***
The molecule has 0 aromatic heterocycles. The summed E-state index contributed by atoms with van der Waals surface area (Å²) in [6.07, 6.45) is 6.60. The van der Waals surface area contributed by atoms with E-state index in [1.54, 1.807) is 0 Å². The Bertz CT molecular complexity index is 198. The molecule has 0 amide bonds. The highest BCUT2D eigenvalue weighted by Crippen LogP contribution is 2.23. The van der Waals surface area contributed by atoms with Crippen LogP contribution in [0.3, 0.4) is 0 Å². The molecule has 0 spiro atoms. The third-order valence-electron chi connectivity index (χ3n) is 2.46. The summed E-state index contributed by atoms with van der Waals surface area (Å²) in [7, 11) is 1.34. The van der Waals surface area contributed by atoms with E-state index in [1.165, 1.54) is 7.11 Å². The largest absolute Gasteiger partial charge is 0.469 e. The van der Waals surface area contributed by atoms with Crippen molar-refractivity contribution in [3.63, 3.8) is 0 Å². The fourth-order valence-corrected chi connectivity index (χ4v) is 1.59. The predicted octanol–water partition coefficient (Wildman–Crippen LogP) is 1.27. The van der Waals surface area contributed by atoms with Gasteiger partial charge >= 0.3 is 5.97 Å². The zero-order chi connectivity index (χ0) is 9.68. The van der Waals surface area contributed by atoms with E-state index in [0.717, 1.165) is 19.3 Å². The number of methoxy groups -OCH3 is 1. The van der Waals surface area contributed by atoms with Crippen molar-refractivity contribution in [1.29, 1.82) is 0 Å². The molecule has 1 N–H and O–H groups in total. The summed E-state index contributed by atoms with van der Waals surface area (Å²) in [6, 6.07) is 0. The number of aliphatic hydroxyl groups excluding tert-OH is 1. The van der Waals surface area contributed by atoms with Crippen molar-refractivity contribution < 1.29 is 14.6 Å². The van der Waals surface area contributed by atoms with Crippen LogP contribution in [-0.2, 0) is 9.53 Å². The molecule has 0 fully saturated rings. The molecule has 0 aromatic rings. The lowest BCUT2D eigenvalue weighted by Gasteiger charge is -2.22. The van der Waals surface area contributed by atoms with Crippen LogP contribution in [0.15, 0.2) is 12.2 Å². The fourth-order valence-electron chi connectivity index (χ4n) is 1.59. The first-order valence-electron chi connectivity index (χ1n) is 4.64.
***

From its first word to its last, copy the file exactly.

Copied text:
The molecule has 0 aromatic heterocycles. The summed E-state index contributed by atoms with van der Waals surface area (Å²) in [6.07, 6.45) is 6.60. The van der Waals surface area contributed by atoms with E-state index in [1.54, 1.807) is 0 Å². The Bertz CT molecular complexity index is 198. The molecule has 0 amide bonds. The highest BCUT2D eigenvalue weighted by Crippen LogP contribution is 2.23. The van der Waals surface area contributed by atoms with Crippen LogP contribution in [0.3, 0.4) is 0 Å². The molecule has 0 spiro atoms. The third-order valence-electron chi connectivity index (χ3n) is 2.46. The summed E-state index contributed by atoms with van der Waals surface area (Å²) in [7, 11) is 1.34. The van der Waals surface area contributed by atoms with E-state index in [1.165, 1.54) is 7.11 Å². The largest absolute Gasteiger partial charge is 0.469 e. The van der Waals surface area contributed by atoms with Crippen molar-refractivity contribution in [3.63, 3.8) is 0 Å². The fourth-order valence-corrected chi connectivity index (χ4v) is 1.59. The predicted octanol–water partition coefficient (Wildman–Crippen LogP) is 1.27. The van der Waals surface area contributed by atoms with Gasteiger partial charge >= 0.3 is 5.97 Å². The zero-order chi connectivity index (χ0) is 9.68. The van der Waals surface area contributed by atoms with E-state index in [0.717, 1.165) is 19.3 Å². The number of methoxy groups -OCH3 is 1. The van der Waals surface area contributed by atoms with Crippen molar-refractivity contribution in [1.29, 1.82) is 0 Å². The molecule has 1 N–H and O–H groups in total. The summed E-state index contributed by atoms with van der Waals surface area (Å²) in [6, 6.07) is 0. The number of aliphatic hydroxyl groups excluding tert-OH is 1. The van der Waals surface area contributed by atoms with Crippen molar-refractivity contribution < 1.29 is 14.6 Å². The van der Waals surface area contributed by atoms with Crippen LogP contribution in [-0.2, 0) is 9.53 Å². The molecule has 0 fully saturated rings. The molecule has 0 aromatic rings. The lowest BCUT2D eigenvalue weighted by Gasteiger charge is -2.22. The van der Waals surface area contributed by atoms with Crippen LogP contribution in [0.15, 0.2) is 12.2 Å². The fourth-order valence-electron chi connectivity index (χ4n) is 1.59. The first-order valence-electron chi connectivity index (χ1n) is 4.64.